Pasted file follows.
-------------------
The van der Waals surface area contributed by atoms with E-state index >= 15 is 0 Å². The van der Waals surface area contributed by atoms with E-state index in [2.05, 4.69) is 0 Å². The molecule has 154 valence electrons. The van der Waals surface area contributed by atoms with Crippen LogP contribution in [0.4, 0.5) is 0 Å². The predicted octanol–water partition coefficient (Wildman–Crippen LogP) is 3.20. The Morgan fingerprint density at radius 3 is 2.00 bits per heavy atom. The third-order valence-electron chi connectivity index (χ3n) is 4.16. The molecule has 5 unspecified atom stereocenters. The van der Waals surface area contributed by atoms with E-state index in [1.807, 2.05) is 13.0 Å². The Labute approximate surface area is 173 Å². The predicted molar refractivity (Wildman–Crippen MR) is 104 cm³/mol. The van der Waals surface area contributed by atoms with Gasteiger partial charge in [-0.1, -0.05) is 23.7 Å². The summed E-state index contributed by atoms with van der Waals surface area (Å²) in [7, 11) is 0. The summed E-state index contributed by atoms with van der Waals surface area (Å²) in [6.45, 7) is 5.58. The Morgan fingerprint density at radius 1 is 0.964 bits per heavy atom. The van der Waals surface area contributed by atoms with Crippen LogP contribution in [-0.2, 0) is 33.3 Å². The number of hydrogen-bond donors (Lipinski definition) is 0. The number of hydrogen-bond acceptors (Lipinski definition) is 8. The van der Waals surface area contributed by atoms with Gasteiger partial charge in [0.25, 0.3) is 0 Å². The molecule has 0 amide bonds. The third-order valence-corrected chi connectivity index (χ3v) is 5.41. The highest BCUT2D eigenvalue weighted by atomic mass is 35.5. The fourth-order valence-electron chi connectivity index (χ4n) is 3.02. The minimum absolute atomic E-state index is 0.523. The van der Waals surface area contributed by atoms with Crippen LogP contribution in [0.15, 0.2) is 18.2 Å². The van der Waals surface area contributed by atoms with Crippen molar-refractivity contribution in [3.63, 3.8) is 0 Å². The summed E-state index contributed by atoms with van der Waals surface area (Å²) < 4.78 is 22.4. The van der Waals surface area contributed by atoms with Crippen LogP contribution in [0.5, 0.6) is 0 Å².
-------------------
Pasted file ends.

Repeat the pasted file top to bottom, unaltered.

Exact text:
The van der Waals surface area contributed by atoms with E-state index >= 15 is 0 Å². The van der Waals surface area contributed by atoms with E-state index in [2.05, 4.69) is 0 Å². The molecule has 154 valence electrons. The van der Waals surface area contributed by atoms with Crippen LogP contribution in [0.4, 0.5) is 0 Å². The predicted octanol–water partition coefficient (Wildman–Crippen LogP) is 3.20. The Morgan fingerprint density at radius 3 is 2.00 bits per heavy atom. The third-order valence-electron chi connectivity index (χ3n) is 4.16. The molecule has 5 unspecified atom stereocenters. The van der Waals surface area contributed by atoms with E-state index in [1.807, 2.05) is 13.0 Å². The Labute approximate surface area is 173 Å². The predicted molar refractivity (Wildman–Crippen MR) is 104 cm³/mol. The van der Waals surface area contributed by atoms with Gasteiger partial charge in [-0.1, -0.05) is 23.7 Å². The summed E-state index contributed by atoms with van der Waals surface area (Å²) in [7, 11) is 0. The summed E-state index contributed by atoms with van der Waals surface area (Å²) in [6.45, 7) is 5.58. The Morgan fingerprint density at radius 1 is 0.964 bits per heavy atom. The van der Waals surface area contributed by atoms with Crippen LogP contribution in [-0.2, 0) is 33.3 Å². The number of hydrogen-bond donors (Lipinski definition) is 0. The number of hydrogen-bond acceptors (Lipinski definition) is 8. The van der Waals surface area contributed by atoms with Gasteiger partial charge in [0.25, 0.3) is 0 Å². The molecule has 0 amide bonds. The third-order valence-corrected chi connectivity index (χ3v) is 5.41. The highest BCUT2D eigenvalue weighted by atomic mass is 35.5. The fourth-order valence-electron chi connectivity index (χ4n) is 3.02. The minimum absolute atomic E-state index is 0.523. The van der Waals surface area contributed by atoms with Crippen LogP contribution in [0.15, 0.2) is 18.2 Å². The van der Waals surface area contributed by atoms with Crippen molar-refractivity contribution in [3.63, 3.8) is 0 Å². The summed E-state index contributed by atoms with van der Waals surface area (Å²) < 4.78 is 22.4. The van der Waals surface area contributed by atoms with Crippen LogP contribution in [0.5, 0.6) is 0 Å².